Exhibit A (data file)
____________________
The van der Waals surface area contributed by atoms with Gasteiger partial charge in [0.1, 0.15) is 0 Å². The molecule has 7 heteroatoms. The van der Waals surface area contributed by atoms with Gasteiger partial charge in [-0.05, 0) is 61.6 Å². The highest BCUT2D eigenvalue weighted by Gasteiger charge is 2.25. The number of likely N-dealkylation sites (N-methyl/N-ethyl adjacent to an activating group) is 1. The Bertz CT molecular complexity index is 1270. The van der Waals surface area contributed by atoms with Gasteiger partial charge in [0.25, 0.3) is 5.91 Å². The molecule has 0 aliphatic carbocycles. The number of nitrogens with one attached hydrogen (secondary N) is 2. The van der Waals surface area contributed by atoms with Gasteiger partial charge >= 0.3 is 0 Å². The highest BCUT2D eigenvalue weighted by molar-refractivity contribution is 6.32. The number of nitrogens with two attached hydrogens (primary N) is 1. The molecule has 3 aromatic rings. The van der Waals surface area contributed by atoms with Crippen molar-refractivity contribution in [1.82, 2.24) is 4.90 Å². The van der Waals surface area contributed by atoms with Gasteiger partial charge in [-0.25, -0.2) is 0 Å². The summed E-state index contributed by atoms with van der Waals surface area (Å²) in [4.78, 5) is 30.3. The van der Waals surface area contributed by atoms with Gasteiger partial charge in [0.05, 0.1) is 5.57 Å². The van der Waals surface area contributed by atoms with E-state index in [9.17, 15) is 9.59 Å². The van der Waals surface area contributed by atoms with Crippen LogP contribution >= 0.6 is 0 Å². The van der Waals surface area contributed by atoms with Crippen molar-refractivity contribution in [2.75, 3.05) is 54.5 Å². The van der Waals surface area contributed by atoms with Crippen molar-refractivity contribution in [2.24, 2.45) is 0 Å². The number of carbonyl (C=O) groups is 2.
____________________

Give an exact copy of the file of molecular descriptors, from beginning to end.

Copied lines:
The van der Waals surface area contributed by atoms with Gasteiger partial charge in [0.1, 0.15) is 0 Å². The molecule has 7 heteroatoms. The van der Waals surface area contributed by atoms with Gasteiger partial charge in [-0.05, 0) is 61.6 Å². The highest BCUT2D eigenvalue weighted by Gasteiger charge is 2.25. The number of likely N-dealkylation sites (N-methyl/N-ethyl adjacent to an activating group) is 1. The Bertz CT molecular complexity index is 1270. The van der Waals surface area contributed by atoms with Gasteiger partial charge in [0.25, 0.3) is 5.91 Å². The molecule has 0 aliphatic carbocycles. The number of nitrogens with one attached hydrogen (secondary N) is 2. The van der Waals surface area contributed by atoms with Gasteiger partial charge >= 0.3 is 0 Å². The highest BCUT2D eigenvalue weighted by molar-refractivity contribution is 6.32. The number of nitrogens with two attached hydrogens (primary N) is 1. The molecule has 3 aromatic rings. The van der Waals surface area contributed by atoms with Crippen molar-refractivity contribution in [1.82, 2.24) is 4.90 Å². The van der Waals surface area contributed by atoms with Gasteiger partial charge in [-0.25, -0.2) is 0 Å². The summed E-state index contributed by atoms with van der Waals surface area (Å²) in [4.78, 5) is 30.3. The van der Waals surface area contributed by atoms with Gasteiger partial charge in [0.05, 0.1) is 5.57 Å². The van der Waals surface area contributed by atoms with E-state index in [9.17, 15) is 9.59 Å². The van der Waals surface area contributed by atoms with Crippen LogP contribution >= 0.6 is 0 Å². The van der Waals surface area contributed by atoms with Crippen molar-refractivity contribution in [2.75, 3.05) is 54.5 Å². The van der Waals surface area contributed by atoms with Crippen molar-refractivity contribution in [2.24, 2.45) is 0 Å². The number of carbonyl (C=O) groups is 2.